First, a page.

● Alpha-beta pruning can be done at any level in a tree, and it can also prune the entire subtree as well as the tree leaves in some cases.

● Alpha: At any point along the Maximizer path, this is the best (highest-value) option we've uncovered so far. The value of alpha starts at -∞.

● Beta: At every point along the Minimizer path, this is the best (lowest-value) option we've uncovered thus far. Beta has a value of +∞ in the start.

● The Alpha-beta pruning to a conventional minimax algorithm achieves the same outcome as the usual technique, but it eliminates nodes that don't affect the final decision but slow down the process. As a result, reducing these nodes speeds up the process.

Pseudo code for Alpha beta Pruning

function minimax(node, depth, alpha, beta, maximizingPlayer) is

if depth ==0 or node is a terminal node then

return static evaluation of node

if MaximizingPlayer then // for Maximizer Player

maxEva= -infinity

for each child of node do

eva= minimax(child, depth-1, alpha, beta, False)

maxEva= max(maxEva, eva)

alpha= max(alpha, maxEva)

if beta<=alpha

break

return maxEva

else // for Minimizer player

minEva= +infinity

for each child of node do

eva= minimax(child, depth-1, alpha, beta, true)

minEva= min(minEva, eva)

beta= min(beta, eva)

if beta<=alpha

break

return minEva

Evaluation function

The quality of a game-playing program's evaluation function determines its performance.

● The terminal states should be arranged in the same order as the true utility function.

● The probability of winning is related to the evaluation of nonterminal states.

● It must not take too long to compute!

Cutting off search

● Modify alpha-beta search so that:

○ Terminal? is replaced by Cutoff?

○ Utility is replaced by Eval

○ if Cutoff-Test (state, depth) then return Eval(state)

○ depth is chosen such that the amount of time used will not exceed what the rules of the game allow

○ Iterative deepening search can be applied

■ When the timer runs out, the move chosen by the deepest completed search is returned.

Key takeaway

● An intelligent agent needs knowledge of the real world in order to make effective decisions and reasoning.

● Knowledge-based agents are capable of retaining an internal state of knowledge, reasoning about it, updating it in response to observations, and acting on it. These agents can represent the world and operate intelligently using some type of formal representation.

● Two major components make up knowledge-based agents:

○ Knowledge-base and

○ Inference system.

The following tasks must be performed by a knowledge-based agent:

● Agents should be able to represent states, actions, and other things.

● A representative new percept should be able to be incorporated.

● The internal representation of the world can be updated by an agent.

● The internal representation of the world can be deduced by an agent.

● An agent can deduce the best course of action.

The Architecture of knowledge-based agents

Fig 3: Architecture of knowledge-based agents

The graphic above shows a general design for a knowledge-based agent. The knowledge-based agent (KBA) collects input from the environment by monitoring it. The agent's inference engine processes the data and communicates with KB to make judgments based on the knowledge contained in KB. The learning component of KBA keeps the knowledge base current by learning new material.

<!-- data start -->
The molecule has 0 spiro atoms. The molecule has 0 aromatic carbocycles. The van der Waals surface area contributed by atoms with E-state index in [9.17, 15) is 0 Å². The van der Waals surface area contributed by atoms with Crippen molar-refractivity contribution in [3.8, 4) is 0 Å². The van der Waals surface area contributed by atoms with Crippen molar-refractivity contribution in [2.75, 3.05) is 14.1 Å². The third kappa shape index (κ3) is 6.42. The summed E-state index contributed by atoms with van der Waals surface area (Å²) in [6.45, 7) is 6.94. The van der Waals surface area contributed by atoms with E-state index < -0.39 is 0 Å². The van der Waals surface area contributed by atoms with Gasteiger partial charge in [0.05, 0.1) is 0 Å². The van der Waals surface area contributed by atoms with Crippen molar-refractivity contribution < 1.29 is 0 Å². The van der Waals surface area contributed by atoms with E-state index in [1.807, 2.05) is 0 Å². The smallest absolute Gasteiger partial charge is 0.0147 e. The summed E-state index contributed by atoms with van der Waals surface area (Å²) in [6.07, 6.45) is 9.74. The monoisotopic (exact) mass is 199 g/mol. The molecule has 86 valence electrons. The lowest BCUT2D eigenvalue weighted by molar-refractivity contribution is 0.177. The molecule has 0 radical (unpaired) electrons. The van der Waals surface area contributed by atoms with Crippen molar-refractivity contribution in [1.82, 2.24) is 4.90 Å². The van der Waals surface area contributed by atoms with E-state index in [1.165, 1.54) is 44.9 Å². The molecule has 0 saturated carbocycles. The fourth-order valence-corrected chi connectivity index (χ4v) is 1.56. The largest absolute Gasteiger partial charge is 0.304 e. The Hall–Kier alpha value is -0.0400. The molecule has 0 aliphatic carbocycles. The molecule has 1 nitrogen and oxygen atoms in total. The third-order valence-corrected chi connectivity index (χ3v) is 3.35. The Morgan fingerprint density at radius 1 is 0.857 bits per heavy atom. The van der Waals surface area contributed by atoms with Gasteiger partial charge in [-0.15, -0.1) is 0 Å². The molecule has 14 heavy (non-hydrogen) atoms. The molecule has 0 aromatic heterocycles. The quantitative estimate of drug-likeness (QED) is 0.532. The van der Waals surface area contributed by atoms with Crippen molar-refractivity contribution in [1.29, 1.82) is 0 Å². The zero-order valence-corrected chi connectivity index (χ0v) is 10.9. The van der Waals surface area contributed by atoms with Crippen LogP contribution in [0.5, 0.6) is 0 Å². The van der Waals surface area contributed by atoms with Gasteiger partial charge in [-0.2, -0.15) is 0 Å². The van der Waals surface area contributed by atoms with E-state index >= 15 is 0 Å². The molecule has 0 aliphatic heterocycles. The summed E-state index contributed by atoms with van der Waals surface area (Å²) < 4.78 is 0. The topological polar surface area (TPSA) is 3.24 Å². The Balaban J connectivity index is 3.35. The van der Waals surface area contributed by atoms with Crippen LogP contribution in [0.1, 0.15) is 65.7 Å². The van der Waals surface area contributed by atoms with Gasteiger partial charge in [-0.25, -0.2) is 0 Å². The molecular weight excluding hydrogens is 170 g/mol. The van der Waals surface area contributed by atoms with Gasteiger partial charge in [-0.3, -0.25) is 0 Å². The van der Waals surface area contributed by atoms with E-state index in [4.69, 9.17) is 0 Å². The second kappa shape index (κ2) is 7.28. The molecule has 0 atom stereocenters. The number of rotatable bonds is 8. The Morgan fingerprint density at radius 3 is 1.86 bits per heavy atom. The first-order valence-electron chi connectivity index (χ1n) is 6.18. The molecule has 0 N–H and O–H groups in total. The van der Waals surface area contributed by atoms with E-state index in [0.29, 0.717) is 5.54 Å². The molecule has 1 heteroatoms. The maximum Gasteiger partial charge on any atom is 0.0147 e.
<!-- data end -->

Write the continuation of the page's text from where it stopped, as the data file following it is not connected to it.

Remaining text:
Key takeaway

A logic is a formal language that allows sound inference and has well defined syntax and semantics. There are various logics that allow you to represent various types of things and allow for more or less efficient inference. Different varieties of logic exist, such as propositional logic, predicate logic, temporal logic, and description logic. However, expressing something in logic may not be natural, and conclusions may be ineffective.

Example of logic

Language of numerical constraints:

● A sentence:

x + 3 ≤ z x,

z - variable symbols (primitives in the language)

● An interpretation:

I: x = 5, z = 2

Variables mapped to specific real numbers

● Valuation (meaning) function V:

V (x + 3 ≤ z, I) is False for I: x = 5, z = 2

is True for I: x = 5, z = 10

Fig 4: Logic

Types of logic

● Different types of logics possible

● Propositional logic

● First-order logic

● Temporal logic

● Numerical constraints logic

● Map-coloring logic

Key takeaway

Propositional logic is the most basic type of logic, in which all statements are made up of propositions. A declarative statement that can be true or false is referred to as a "proposition." It's a logical and mathematical approach of expressing information.

Sentences can be a bit of a gamble. Boolean reasoning is used in propositional logic to convert our real-world data into a computer-readable structure. "Today is hot and humid," for example, will be misunderstood by the machine. If we can develop propositional logic for this sentence, we can have the machine read and analyze our message.

The notion that all propositions' final output (meaning) is either true or false is at the heart of propositional logic, which is developed from Boolean logic. It's impossible to be both at the same time.

Some basic propositional logic facts are listed below.

● Propositional logic is sometimes known as Boolean logic since it works with 0 and 1.

● In propositional logic, symbolic variables are employed to express the logic, and any symbol, such as A, B, C, P, Q, R, and so on, can be used to represent a proposition.

● Propositions can be true or false at the same moment, but not both.

● Propositional logic is made up of an object, relations or functions, and logical connectives.

● The essential parts of propositional logic are propositions and connectives.

● Connectives are logical operators that link two sentences together.